The black-and-white Pit Bull mix named Major seemed an unlikely candidate for a service dog. Coming from a hoarding situation, Major and more than 20 other dogs were rescued by Detroit Bully Corps, a group dedicated to rescuing and rehabilitating bully breeds. Major had spent most of his life indoors or in cages, not getting the care or socialization he needed to thrive. He was shy and somewhat fearful.
But Donna Fournier saw something special in Major. Fournier is the director of training for Stiggy’s Dogs, a nonprofit organization dedicated to rescuing and training psychiatric service dogs for military veterans living with post-traumatic stress disorder or traumatic brain injury (TBI). She got a call from Detroit Bully Corps to behavior-test the dogs rescued from the hoarder.
“There isn’t a perfect or right breed for the job,” Fournier says. “It’s more of a personality, temperament, intelligence and compassion factor that makes a service dog. The human handler should always be the most important thing to the dog in any room — and that cannot be taught. The dog either has it or doesn’t.”
Major had just the right temperament for veteran Terrance McGlade. When McGlade met Major, it was love at first sight. But Major had experienced very little of the outside world, and it would take time for him to build his confidence and learn to trust. Fournier was concerned that the match might not work out, simply because Major might not be ready — and because learning to trust can be challenging for veterans as well.
But McGlade was committed to making it work. He completed weeks of intense training with Stiggy’s Dogs before finally taking Major home. According to Fournier, matches like these are beneficial for veterans and dogs alike. Having a dog, she says, can renew the veteran’s sense of purpose and help ease the transition back into the civilian world.
“The first thing these dogs do is give peace of mind,” she says. “Our veterans have a ‘battle buddy’ they can rely on again like they had with their brothers in arms. Having a dog gives them a reason to get out of bed in the morning or go outside for a walk. In some cases, they go on to mentor other veterans who are struggling and help them find their purpose again as well.”
Stiggy’s Dogs was founded by Jennifer Petre in 2010 after the death of her nephew, HM3 Benjamin “Doc Stiggy” Castiglione, in Helmand Province, Afghanistan. Through Stiggy’s Dogs, Petre sought to continue her nephew’s legacy of caring for men and women in the military.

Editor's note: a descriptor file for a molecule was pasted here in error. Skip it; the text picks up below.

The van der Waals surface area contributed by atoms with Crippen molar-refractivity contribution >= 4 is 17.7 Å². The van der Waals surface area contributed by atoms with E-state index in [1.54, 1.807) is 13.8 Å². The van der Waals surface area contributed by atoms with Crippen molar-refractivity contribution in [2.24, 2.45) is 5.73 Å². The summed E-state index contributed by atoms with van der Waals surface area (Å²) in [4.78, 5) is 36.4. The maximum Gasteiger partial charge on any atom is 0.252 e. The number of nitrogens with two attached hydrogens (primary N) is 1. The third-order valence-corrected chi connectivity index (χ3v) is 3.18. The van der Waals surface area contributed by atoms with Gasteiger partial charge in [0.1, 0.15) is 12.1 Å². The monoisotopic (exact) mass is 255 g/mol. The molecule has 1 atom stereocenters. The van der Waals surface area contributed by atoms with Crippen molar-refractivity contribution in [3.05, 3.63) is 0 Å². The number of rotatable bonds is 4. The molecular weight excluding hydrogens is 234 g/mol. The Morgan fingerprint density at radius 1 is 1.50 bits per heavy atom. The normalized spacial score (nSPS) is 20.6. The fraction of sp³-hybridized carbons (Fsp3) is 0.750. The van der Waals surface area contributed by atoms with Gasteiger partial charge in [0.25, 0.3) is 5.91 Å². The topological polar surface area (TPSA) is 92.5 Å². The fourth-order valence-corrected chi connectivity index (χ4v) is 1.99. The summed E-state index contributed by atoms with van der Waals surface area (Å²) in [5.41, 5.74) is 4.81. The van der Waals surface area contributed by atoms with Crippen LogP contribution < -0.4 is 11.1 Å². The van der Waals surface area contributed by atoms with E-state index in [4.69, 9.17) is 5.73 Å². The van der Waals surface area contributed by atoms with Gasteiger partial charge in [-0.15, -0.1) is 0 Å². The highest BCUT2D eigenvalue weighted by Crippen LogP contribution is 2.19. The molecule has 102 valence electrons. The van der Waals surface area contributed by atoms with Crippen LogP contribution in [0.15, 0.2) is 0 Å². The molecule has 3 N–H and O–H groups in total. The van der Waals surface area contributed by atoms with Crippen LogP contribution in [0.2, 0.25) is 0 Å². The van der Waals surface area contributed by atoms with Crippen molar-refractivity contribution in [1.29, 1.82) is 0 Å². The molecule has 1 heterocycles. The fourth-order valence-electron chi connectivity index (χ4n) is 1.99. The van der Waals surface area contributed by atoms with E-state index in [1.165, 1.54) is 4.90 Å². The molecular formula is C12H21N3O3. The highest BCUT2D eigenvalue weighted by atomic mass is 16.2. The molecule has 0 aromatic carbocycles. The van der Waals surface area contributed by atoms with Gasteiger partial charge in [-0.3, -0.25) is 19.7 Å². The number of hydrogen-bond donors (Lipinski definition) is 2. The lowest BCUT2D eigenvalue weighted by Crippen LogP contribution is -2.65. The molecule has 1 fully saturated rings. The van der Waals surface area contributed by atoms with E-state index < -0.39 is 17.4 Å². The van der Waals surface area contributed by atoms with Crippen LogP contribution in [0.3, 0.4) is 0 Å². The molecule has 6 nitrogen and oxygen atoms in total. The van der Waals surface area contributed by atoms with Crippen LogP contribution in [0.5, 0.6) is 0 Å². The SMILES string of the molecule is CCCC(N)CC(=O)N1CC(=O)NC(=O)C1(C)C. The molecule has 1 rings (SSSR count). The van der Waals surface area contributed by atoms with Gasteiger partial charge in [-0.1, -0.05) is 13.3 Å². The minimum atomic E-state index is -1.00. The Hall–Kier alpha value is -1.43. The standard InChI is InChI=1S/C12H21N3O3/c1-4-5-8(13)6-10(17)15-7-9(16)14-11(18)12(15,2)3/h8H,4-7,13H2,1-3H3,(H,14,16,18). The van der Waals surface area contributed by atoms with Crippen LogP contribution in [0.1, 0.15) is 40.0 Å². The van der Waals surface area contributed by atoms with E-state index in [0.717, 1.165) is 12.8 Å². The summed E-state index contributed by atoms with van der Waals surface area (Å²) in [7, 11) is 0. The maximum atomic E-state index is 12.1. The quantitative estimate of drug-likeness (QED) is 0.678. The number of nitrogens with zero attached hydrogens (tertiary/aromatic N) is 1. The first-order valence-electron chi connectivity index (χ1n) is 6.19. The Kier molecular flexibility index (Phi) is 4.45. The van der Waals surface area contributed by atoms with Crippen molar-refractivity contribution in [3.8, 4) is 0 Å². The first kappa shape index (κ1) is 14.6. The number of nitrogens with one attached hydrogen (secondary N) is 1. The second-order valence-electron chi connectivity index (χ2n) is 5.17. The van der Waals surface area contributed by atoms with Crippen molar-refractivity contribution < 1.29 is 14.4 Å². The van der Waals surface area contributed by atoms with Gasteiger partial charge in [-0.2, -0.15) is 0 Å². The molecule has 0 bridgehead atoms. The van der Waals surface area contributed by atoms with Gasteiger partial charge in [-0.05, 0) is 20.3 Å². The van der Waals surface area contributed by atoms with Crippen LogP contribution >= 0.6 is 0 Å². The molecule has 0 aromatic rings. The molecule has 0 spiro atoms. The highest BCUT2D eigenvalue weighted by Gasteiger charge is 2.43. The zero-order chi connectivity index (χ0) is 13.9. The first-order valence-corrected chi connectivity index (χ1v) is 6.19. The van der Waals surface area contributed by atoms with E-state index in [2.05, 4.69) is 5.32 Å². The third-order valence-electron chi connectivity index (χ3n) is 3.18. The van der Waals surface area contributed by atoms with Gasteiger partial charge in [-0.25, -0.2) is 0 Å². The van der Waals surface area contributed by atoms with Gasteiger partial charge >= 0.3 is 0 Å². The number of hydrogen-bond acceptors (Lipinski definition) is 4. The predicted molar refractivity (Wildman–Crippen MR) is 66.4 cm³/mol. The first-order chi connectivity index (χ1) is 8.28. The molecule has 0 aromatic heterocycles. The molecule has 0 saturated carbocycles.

“Jennifer created a way for our military veterans to receive another way of healing through the use of specially trained service dogs,” Fournier says. “Ben’s legacy is one of compassion, love, and strength, all of which Stiggy’s Dogs strives to uphold.”
Since 2009, Stiggy’s Dogs has helped change the lives of 23 veterans and rescue dogs. The dogs are trained at the Stiggy’s Dogs facility from start to finish, completing a minimum of 120 hours of training. Additionally, the veteran completes a month of training with their new companion before starting a six-month at-home trial period.
Dogs are trained to complete the tasks required by each individual veteran. PTSD services typically include locating an exit, performing perimeter searches, and providing tactile stimulation during emotional overload. TBI tasks might include medication reminders, balance support, picking up dropped items, and hearing support.
According to Fournier, a dog’s capacity to provide these services is somewhat rare — and the most important part is the dog’s relationship with the veteran.
“The bond between handler and dog is the most important part of the training,” Fournier says. “A dog that is indifferent to human emotions cannot properly manage their handler’s emotional state in times of distress. Only 70 percent of the dogs that start the training program will have the constitution, fortitude, compassion, and intelligence to make it through to be a full-fledged psychiatric service dog.”
When a match is made between a dog and a veteran, Fournier says it is usually love at first sight, complete with excited tail wags, kisses, and rolling around on the ground. In a way, the two have already “met” prior to their introduction. Stiggy’s Dogs asks each veteran to send a shirt they’ve slept in for a few days so their dog can learn their scent, and the veteran has been watching the dog’s training progress via Facebook.
“Watching the dog and veteran bond and become a solid team is incredible,” Fournier says. “The change in the dog — going from shelter/rescue life to being a working dog in public and getting to be with their human all the time and everywhere … what could make a dog happier? The change in the human — going from entering this program with skepticism, mistrust, and introversion to being a confident, engaging, and trusting person again — that is just phenomenal.”
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